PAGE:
196164: Consultant to the Department of Defense under a contract with RAND.
 1962: Research for his Ph.D. thesis in economics at Harvard seems to have been finished quite early, but he didn't finish writing it up until 1962, while at RAND.
 1964: Goes to work as special assistant to John McNaughton, Assistant Secretary of Defense (International Security Affairs), who in turn worked under Robert McNamara (known by President Johnson, who inherited him from Kennedy, as 'the man with the Stacomb').
Almost everyone who encountered Ellsberg during this period seems to have been impressed by his intelligence. His writings in this period fall roughly into three categories: (a) his senior thesis, (b) the Lowell lectures and work at RAND, (c) his Ph. D. thesis. The first and last are concerned with a topic only a dedicated economist could love, but they played a role, if only implicit, in all his early work. Ellsberg's notes for the Lowell lectures are extant and available for public reading. Although unfortunately in an unfinished state, they are both amusing and instructive.
Game theory
As far as I can see, Ellsberg was familiar with only the rudiments of game theory, and I do not believe he was interested at all in its more mathematical aspects. Nonetheless, to understand his work, it will help to know those rudiments.
I'll demonstrate how things go by three examples. Each of these is a game with two players, and each player has two possible moves, making four outcomes in all. The moves are made simultaneously, so a player does not know what his opponent's move is when he makes his own. Each outcome has a numerical evaluation, which amounts to a payment to (say) player #1 (whom I'll call "R" for "Row"), which is taken from player #2 (whom I'll call "C" for "Column"). A negative payment is taken to be a positive payment to C. These payoffs are recorded in a $2 \times 2$ matrix.
In the first game, each player writes down either $H$ or $T$ on a slip of paper and puts it upside down. When both slips have been placed, they are turned over. There are four outcomes:
 Both choose $H$. Player R is paid $\$1$ by C.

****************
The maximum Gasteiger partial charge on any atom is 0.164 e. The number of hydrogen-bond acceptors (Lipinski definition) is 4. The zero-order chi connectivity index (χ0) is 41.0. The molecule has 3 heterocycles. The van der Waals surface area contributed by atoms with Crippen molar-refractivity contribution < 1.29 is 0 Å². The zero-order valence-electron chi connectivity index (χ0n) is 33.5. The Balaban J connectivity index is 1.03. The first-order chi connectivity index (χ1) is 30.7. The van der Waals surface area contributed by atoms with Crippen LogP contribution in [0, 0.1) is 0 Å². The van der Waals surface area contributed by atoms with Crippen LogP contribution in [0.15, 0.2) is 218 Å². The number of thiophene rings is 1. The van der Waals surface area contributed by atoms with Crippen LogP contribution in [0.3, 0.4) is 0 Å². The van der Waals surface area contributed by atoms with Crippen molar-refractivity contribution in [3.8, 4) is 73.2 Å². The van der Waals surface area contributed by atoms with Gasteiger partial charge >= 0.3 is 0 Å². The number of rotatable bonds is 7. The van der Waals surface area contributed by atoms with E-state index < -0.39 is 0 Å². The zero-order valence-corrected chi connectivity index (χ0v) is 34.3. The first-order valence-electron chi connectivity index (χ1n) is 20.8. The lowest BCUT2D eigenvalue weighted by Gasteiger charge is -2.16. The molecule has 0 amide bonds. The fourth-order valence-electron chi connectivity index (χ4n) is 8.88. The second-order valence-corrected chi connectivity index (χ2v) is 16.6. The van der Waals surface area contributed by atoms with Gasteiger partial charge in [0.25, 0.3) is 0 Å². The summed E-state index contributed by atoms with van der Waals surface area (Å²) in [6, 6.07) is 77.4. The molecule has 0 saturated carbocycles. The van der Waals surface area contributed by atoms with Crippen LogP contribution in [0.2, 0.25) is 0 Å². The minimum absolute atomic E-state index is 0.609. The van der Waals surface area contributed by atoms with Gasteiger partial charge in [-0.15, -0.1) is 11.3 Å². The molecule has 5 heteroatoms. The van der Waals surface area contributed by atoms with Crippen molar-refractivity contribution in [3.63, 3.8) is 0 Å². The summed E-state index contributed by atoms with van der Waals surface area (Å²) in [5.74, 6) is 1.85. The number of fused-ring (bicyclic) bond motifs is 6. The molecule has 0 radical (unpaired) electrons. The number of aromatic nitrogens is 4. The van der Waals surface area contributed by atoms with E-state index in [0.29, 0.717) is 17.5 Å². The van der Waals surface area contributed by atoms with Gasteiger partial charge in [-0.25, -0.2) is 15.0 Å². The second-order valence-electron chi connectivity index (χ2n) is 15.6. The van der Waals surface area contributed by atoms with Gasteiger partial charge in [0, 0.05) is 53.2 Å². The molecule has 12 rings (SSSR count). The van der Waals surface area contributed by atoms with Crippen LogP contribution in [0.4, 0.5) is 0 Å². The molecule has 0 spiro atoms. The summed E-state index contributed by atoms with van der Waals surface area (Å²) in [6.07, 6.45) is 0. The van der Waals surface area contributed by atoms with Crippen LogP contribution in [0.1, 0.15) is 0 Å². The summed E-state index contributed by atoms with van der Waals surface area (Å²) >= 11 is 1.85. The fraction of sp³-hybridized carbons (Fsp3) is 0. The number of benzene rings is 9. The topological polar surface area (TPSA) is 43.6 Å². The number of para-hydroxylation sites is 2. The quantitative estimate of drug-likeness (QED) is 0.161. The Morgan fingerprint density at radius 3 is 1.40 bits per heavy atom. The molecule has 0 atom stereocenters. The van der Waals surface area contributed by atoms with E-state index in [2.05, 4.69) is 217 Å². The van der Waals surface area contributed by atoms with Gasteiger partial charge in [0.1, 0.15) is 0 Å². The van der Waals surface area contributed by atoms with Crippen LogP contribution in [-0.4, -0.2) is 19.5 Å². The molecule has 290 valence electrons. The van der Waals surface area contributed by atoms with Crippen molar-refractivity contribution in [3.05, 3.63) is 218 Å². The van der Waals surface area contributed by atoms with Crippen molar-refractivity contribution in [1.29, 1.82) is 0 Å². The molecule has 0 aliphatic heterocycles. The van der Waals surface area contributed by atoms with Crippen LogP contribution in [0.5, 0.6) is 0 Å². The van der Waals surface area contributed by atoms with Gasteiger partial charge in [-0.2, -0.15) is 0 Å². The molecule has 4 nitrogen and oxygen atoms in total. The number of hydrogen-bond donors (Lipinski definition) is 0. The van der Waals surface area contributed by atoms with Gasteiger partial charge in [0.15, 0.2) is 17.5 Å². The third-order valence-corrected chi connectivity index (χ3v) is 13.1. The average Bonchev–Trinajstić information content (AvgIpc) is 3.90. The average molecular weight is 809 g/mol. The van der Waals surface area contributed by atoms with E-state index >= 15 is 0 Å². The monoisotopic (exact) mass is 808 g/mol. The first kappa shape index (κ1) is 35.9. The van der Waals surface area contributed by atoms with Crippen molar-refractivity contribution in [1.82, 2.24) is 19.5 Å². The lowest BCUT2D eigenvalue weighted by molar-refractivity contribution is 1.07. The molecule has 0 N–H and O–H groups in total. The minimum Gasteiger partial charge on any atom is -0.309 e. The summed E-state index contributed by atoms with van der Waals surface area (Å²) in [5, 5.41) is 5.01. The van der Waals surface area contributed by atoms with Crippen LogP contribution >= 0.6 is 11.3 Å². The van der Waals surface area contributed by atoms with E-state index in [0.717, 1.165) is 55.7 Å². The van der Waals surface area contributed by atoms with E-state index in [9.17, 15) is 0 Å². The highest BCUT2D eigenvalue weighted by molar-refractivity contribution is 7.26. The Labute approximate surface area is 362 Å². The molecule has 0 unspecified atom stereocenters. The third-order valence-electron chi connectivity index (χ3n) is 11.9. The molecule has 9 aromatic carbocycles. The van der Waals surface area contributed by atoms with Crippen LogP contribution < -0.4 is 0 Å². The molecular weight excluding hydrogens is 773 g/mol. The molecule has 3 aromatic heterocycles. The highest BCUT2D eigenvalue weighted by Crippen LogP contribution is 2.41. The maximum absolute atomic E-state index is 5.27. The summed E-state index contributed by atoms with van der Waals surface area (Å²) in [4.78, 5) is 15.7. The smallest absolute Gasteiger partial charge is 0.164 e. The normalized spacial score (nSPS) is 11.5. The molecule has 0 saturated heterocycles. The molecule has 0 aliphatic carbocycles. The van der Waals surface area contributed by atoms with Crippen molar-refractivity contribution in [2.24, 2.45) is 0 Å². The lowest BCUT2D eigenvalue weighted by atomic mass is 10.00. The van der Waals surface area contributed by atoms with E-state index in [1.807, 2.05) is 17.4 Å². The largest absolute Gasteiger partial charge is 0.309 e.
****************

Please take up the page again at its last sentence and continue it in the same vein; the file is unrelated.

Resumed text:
Both choose $T$. Player C is paid $\$1$ by R.
 The choices are $HT$ or $TH$. No payments are made.
The payoff matrix is
If R calls $T$, she can do no better than $0$, and she might have to give a dollar away. If she calls $H$, she can do no worse than $0$, and might get $1$. She should therefore certainly call $H$. Likewise, C should call $T$. This situation is called a saddle point. (The analogy to saddle points in multivariable calculus becomes plain when considering matrix games with more than 2 strategies.) In the paper Theory of the reluctant duelist, based on his undergraduate thesis, Ellsberg complained about the lack of excitement in this reckoning, but it's hard to fault the logic.
The second game is like the first, except the payoff matrix is
Here there is no best play for either player. In fact, each of them might as well toss a coin, and call whatever comes up. This is in effect a randomized or mixed strategy, which is one of the principal contributions of Von Neumann to the theory of games. In real games, some degree of randomization has been common practice for a long time—for example in the familiar strategy of bluffing in games of poker, which must be done unpredictably in order to be effective. Von Neumann made possible, in principle, a quantitative analysis of this phenomenon, and in the book with Morgenstern illustrated this with a simplified analogue of poker.
Incorporating random choices of moves in an encounter is perhaps the main contribution of Von Neumann and Morgenstern to economics. In general, if a player has $n$ choices of moves, a pure strategy is one in which the player chooses one of these, and a mixed strategy is an array of $n$ probabilities according to which the player chooses one of them, say by consulting a random number generator. In this example, the array is $(1/2, 1/2)$ and the random number generator is a coin flip.